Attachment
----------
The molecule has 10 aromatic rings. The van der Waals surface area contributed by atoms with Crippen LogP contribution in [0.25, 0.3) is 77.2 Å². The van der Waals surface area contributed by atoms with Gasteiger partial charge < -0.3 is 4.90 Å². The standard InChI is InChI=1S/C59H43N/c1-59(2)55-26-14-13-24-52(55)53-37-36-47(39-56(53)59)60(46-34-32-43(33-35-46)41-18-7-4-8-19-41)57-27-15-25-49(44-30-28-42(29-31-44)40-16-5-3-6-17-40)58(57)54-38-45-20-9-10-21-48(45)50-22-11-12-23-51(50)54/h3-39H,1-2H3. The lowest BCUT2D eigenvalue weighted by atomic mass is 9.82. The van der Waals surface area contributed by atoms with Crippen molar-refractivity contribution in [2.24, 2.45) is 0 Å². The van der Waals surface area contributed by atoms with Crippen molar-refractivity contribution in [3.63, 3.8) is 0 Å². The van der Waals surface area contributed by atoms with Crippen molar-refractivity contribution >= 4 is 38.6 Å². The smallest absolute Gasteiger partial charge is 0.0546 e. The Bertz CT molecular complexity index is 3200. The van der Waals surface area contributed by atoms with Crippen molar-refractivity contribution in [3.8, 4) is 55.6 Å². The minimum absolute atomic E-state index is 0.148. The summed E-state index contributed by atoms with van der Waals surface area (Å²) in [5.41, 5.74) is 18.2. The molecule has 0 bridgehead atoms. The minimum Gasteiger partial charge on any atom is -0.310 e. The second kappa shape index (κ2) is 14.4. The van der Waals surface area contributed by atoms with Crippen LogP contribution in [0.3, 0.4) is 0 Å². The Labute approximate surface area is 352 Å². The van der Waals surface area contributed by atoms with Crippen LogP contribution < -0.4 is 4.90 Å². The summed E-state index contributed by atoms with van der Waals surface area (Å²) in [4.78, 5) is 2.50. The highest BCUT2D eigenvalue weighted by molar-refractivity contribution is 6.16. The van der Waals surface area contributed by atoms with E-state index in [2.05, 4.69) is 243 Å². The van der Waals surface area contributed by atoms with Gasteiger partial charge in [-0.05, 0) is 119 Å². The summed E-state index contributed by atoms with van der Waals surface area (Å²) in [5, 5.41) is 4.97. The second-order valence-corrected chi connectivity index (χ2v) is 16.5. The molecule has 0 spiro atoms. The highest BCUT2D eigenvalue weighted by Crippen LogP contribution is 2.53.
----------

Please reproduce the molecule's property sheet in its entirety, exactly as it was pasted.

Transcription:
The molecule has 10 aromatic rings. The van der Waals surface area contributed by atoms with Crippen LogP contribution in [0.25, 0.3) is 77.2 Å². The van der Waals surface area contributed by atoms with Gasteiger partial charge < -0.3 is 4.90 Å². The standard InChI is InChI=1S/C59H43N/c1-59(2)55-26-14-13-24-52(55)53-37-36-47(39-56(53)59)60(46-34-32-43(33-35-46)41-18-7-4-8-19-41)57-27-15-25-49(44-30-28-42(29-31-44)40-16-5-3-6-17-40)58(57)54-38-45-20-9-10-21-48(45)50-22-11-12-23-51(50)54/h3-39H,1-2H3. The lowest BCUT2D eigenvalue weighted by atomic mass is 9.82. The van der Waals surface area contributed by atoms with Crippen molar-refractivity contribution in [2.24, 2.45) is 0 Å². The van der Waals surface area contributed by atoms with Crippen molar-refractivity contribution in [3.63, 3.8) is 0 Å². The van der Waals surface area contributed by atoms with Crippen molar-refractivity contribution >= 4 is 38.6 Å². The smallest absolute Gasteiger partial charge is 0.0546 e. The Bertz CT molecular complexity index is 3200. The van der Waals surface area contributed by atoms with Crippen molar-refractivity contribution in [3.8, 4) is 55.6 Å². The minimum absolute atomic E-state index is 0.148. The summed E-state index contributed by atoms with van der Waals surface area (Å²) in [5.41, 5.74) is 18.2. The molecule has 0 bridgehead atoms. The minimum Gasteiger partial charge on any atom is -0.310 e. The second kappa shape index (κ2) is 14.4. The van der Waals surface area contributed by atoms with Crippen LogP contribution in [0.3, 0.4) is 0 Å². The Labute approximate surface area is 352 Å². The van der Waals surface area contributed by atoms with Crippen LogP contribution < -0.4 is 4.90 Å². The summed E-state index contributed by atoms with van der Waals surface area (Å²) in [4.78, 5) is 2.50. The highest BCUT2D eigenvalue weighted by molar-refractivity contribution is 6.16. The van der Waals surface area contributed by atoms with E-state index in [2.05, 4.69) is 243 Å². The van der Waals surface area contributed by atoms with Gasteiger partial charge in [-0.05, 0) is 119 Å². The summed E-state index contributed by atoms with van der Waals surface area (Å²) in [5, 5.41) is 4.97. The second-order valence-corrected chi connectivity index (χ2v) is 16.5. The molecule has 0 spiro atoms. The highest BCUT2D eigenvalue weighted by Crippen LogP contribution is 2.53.